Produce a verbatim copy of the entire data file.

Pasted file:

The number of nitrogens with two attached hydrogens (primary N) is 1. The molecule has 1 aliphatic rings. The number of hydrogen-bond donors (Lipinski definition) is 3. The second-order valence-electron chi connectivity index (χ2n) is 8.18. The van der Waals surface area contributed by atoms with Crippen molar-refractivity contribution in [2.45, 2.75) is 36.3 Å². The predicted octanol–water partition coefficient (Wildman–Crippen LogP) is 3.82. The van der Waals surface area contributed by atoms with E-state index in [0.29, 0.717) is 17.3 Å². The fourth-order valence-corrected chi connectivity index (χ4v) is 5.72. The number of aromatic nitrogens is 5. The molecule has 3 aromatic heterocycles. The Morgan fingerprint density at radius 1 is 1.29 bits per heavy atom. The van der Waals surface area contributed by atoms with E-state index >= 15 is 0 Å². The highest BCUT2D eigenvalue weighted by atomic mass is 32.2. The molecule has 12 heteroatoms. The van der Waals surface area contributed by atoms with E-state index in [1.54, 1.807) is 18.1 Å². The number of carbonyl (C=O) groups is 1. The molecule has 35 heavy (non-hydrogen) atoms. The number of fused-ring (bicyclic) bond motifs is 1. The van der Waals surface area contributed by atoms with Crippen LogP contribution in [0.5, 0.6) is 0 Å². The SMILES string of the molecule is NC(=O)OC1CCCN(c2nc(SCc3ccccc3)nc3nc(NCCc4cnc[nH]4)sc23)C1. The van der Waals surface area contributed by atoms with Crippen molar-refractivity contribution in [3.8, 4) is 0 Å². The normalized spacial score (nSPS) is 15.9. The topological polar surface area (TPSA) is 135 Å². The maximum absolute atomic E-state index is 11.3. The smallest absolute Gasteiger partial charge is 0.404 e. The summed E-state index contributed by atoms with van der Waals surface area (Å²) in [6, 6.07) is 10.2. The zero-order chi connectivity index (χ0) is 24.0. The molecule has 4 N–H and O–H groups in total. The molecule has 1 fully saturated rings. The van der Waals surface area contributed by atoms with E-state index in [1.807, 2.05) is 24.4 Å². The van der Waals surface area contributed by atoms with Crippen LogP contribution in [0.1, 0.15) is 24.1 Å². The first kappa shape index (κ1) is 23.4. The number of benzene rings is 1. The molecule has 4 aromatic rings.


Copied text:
The number of nitrogens with two attached hydrogens (primary N) is 1. The molecule has 1 aliphatic rings. The number of hydrogen-bond donors (Lipinski definition) is 3. The second-order valence-electron chi connectivity index (χ2n) is 8.18. The van der Waals surface area contributed by atoms with Crippen molar-refractivity contribution in [2.45, 2.75) is 36.3 Å². The predicted octanol–water partition coefficient (Wildman–Crippen LogP) is 3.82. The van der Waals surface area contributed by atoms with E-state index in [0.29, 0.717) is 17.3 Å². The fourth-order valence-corrected chi connectivity index (χ4v) is 5.72. The number of aromatic nitrogens is 5. The molecule has 3 aromatic heterocycles. The Morgan fingerprint density at radius 1 is 1.29 bits per heavy atom. The van der Waals surface area contributed by atoms with E-state index >= 15 is 0 Å². The highest BCUT2D eigenvalue weighted by atomic mass is 32.2. The molecule has 12 heteroatoms. The van der Waals surface area contributed by atoms with E-state index in [1.54, 1.807) is 18.1 Å². The number of carbonyl (C=O) groups is 1. The molecule has 35 heavy (non-hydrogen) atoms. The number of fused-ring (bicyclic) bond motifs is 1. The van der Waals surface area contributed by atoms with Crippen LogP contribution in [0.5, 0.6) is 0 Å². The SMILES string of the molecule is NC(=O)OC1CCCN(c2nc(SCc3ccccc3)nc3nc(NCCc4cnc[nH]4)sc23)C1. The van der Waals surface area contributed by atoms with Crippen molar-refractivity contribution in [3.8, 4) is 0 Å². The normalized spacial score (nSPS) is 15.9. The topological polar surface area (TPSA) is 135 Å². The maximum absolute atomic E-state index is 11.3. The smallest absolute Gasteiger partial charge is 0.404 e. The summed E-state index contributed by atoms with van der Waals surface area (Å²) in [6, 6.07) is 10.2. The zero-order chi connectivity index (χ0) is 24.0. The molecule has 4 N–H and O–H groups in total. The molecule has 1 fully saturated rings. The van der Waals surface area contributed by atoms with E-state index in [1.807, 2.05) is 24.4 Å². The van der Waals surface area contributed by atoms with Crippen LogP contribution in [0.1, 0.15) is 24.1 Å². The first kappa shape index (κ1) is 23.4. The number of benzene rings is 1. The molecule has 4 aromatic rings.